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Edgcumbe, R. (1988). The Psychoanalytic Study of the Child. Volume 41: Edited by Albert J. Solnit and Peter B. Neubauer. New Haven: Yale University Press. 1986. Pp. 667.. Int. J. Psycho-Anal., 69:572-574.

(1988). International Journal of Psycho-Analysis, 69:572-574

The Psychoanalytic Study of the Child. Volume 41: Edited by Albert J. Solnit and Peter B. Neubauer. New Haven: Yale University Press. 1986. Pp. 667.

Review by:
Rose Edgcumbe

In a psychoanalytic annual of the calibre of The Psychoanalytic Study of the Child one does not expect a mere collection of clinical accounts of child analyses. It has long been the editorial policy of the P.S.C. that papers should make some original contribution to theory or technique, and to include observational studies and research on childhood development and psychopathology. Nonetheless, one does expect the majority of the papers to be about children. It is, therefore, disconcerting to find that of 28 papers, only 1 contains detailed material from a child analysis; another 2 give fairly full accounts of adolescent analyses; 4 use briefer vignettes or summaries from child or adolescent analyses, and 4 describe psychoanalytic observations of children or some form of psychoanalytically oriented therapeutic intervention: a total of 11 papers about children or adolescents. A further 11 papers use material from adult analyses. The remaining 6 present no clinical material.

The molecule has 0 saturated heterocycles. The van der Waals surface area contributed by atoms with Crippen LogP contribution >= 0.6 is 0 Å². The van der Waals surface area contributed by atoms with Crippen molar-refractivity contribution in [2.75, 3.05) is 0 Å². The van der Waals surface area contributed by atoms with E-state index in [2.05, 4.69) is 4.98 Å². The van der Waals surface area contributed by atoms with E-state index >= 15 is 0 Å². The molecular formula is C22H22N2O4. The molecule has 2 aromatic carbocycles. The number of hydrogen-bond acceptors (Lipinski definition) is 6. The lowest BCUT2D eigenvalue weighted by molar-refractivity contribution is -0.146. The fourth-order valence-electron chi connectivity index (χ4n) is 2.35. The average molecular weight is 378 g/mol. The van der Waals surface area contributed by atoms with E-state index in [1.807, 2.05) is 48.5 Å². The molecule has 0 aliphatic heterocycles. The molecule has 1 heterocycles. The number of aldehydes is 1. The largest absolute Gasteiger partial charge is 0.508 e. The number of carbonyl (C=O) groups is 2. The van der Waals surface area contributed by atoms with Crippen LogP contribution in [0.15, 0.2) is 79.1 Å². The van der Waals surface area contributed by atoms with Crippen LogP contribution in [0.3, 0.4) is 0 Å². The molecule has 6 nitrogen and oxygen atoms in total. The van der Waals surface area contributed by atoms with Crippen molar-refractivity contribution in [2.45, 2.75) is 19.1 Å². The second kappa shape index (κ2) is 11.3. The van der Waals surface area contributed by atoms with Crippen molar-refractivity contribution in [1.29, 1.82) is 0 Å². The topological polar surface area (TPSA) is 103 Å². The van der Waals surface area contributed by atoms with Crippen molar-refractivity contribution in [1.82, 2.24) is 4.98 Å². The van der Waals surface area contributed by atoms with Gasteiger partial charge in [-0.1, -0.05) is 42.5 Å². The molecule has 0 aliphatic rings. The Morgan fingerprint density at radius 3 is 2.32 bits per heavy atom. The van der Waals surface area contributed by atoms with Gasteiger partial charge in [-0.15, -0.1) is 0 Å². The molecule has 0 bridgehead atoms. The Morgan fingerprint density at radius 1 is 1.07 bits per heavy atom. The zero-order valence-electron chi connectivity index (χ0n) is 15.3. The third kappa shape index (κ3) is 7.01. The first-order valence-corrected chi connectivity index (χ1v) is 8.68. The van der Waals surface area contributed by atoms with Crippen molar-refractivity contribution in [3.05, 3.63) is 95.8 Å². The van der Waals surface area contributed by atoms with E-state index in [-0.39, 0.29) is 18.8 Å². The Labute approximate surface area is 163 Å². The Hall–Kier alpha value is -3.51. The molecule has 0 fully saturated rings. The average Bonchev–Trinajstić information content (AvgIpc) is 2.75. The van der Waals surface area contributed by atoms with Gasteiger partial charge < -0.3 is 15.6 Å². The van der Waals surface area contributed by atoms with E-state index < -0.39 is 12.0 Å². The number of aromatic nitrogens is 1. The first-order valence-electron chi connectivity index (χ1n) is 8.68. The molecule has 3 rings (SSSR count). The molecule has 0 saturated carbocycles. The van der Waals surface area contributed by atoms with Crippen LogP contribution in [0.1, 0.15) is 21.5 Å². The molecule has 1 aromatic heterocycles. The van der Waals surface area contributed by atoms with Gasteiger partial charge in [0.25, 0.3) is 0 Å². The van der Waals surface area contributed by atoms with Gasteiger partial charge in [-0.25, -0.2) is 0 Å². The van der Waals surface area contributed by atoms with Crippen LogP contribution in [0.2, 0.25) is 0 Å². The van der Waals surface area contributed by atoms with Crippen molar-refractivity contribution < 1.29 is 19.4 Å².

One must ask what this imbalance means. Is it a reflection of diminishing interest in child analysis on the part of either analysts or patients? Certainly there has been concern in both European and American training institutions about the dearth of 'good' child analytic cases, as well as some concern about falling numbers of candidates for training. Does it represent a shift of psychoanalytic interest from studying child development through child analysis to applying the findings gained thereby in work with adults? Certainly many analysts believe that their clinical work with adults is enhanced by the better understanding of developmental issues gained from child analysis.

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